Mugabe: Evil sanctions hurting Zim
I find it pretty hard to have any sympathy for the Zimbabwean people. After all, they were the ones that continued to vote this nut-case in as President. Yes, maybe the last two elections were rigged by Mugabage, but before that they voted for him with gusto – even as he threw farmers off their land and confiscated these same farms for him and his cronies, under the guise of “giving” the land back to landless Blacks. Well, let’s think about how well that worked out for the country! Mugabage continues to talk out of the side of his mouth about “coming together” as a nation, whilst he still hunts down farmers and steals their land. Mr Mugabage – here’s what you need to do to get rid of these “evil” sanctions. How about you resign and go live on your 5 or so farms that you stole from farmers? How about you admit that you messed up your country with your greed and hate? How about you repent and say sorry to your people who you’ve screwed over? You have certainly earned your place in history as a President who has managed to destroy a once prosperous nation and which was the envy of the rest of Africa in a short 10 year period. Now you have starving and impoverished citizens who are fleeing the country daily and you still can’t figure out what’s gone wrong? Welcome to Africa!
Harare – President Robert Mugabe on Monday accused Western states of wanting to prolong the suffering of Zimbweans under “evil sanctions” while urging unity to foster the country’s rebuilding.
“The European Union (EU) and America are keen to have our people continue suffering under the evil sanctions,” the 86-year-old told thousands gathered at a shrine to honour heroes of the country’s 1970s liberation war.
“We have sought to re-engage the EU on the issue of the immediate removal of the evil sanctions that are hurting our people. We seek friendship not enmity, togetherness not apartness, good understanding not division,” said Mugabe.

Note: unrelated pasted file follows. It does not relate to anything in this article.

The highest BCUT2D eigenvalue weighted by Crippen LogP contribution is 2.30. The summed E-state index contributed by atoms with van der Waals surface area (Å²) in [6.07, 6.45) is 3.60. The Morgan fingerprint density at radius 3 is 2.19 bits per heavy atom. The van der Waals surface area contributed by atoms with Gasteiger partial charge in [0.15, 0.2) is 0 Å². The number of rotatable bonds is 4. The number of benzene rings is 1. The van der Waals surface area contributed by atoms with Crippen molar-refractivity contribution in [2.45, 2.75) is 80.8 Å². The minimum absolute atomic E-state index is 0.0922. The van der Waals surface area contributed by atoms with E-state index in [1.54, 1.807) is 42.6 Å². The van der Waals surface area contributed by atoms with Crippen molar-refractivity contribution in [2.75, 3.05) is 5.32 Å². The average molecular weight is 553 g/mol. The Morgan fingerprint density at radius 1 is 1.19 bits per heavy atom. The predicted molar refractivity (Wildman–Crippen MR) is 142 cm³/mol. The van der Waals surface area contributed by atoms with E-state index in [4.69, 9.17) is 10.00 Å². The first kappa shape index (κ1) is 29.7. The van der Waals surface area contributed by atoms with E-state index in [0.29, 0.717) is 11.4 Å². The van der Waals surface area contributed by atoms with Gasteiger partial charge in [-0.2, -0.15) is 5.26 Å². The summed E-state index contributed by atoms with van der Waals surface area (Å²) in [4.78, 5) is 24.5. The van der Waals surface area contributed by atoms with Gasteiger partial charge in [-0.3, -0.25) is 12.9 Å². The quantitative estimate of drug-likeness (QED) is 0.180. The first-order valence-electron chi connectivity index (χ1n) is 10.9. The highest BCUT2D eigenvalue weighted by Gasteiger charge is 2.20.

“We appeal to them to please think again. Think again Europe, think again America, you are wrong.”
Relations between Harare and the West have been tense for 10 years since elections marred by violence and widespread allegations of human rights abuses by Mugabe’s government.
“This is our country together. We must speak with one loud voice and say sanctions must go,” he told the crowd on the outskirts of the capital which included Prime Minister Morgan Tsvangirai and government officials.
Mugabe called on Zimbabweans to shun petty squabbles and to join forces to rebuild the nation.
“Fighting must end,” he said. “Shouting at each other must end so we can focus on our goals. Disharmony…does not augur well for our well-being as a nation.”
The calls follow a campaign launched last year to foster national healing and unity among political rivals following a bloody presidential run-off in 2008.
The veteran leader said the campaign must not seek to prosecute perpetrators of violence.
“For the sake of our children and posterity, I urge all of you to note that the process of reconciliation is national,” he said.
“It does not seek to ferret out supposed criminals for punishment but rather calls on all of us to avoid the deadly snare of political conflict.”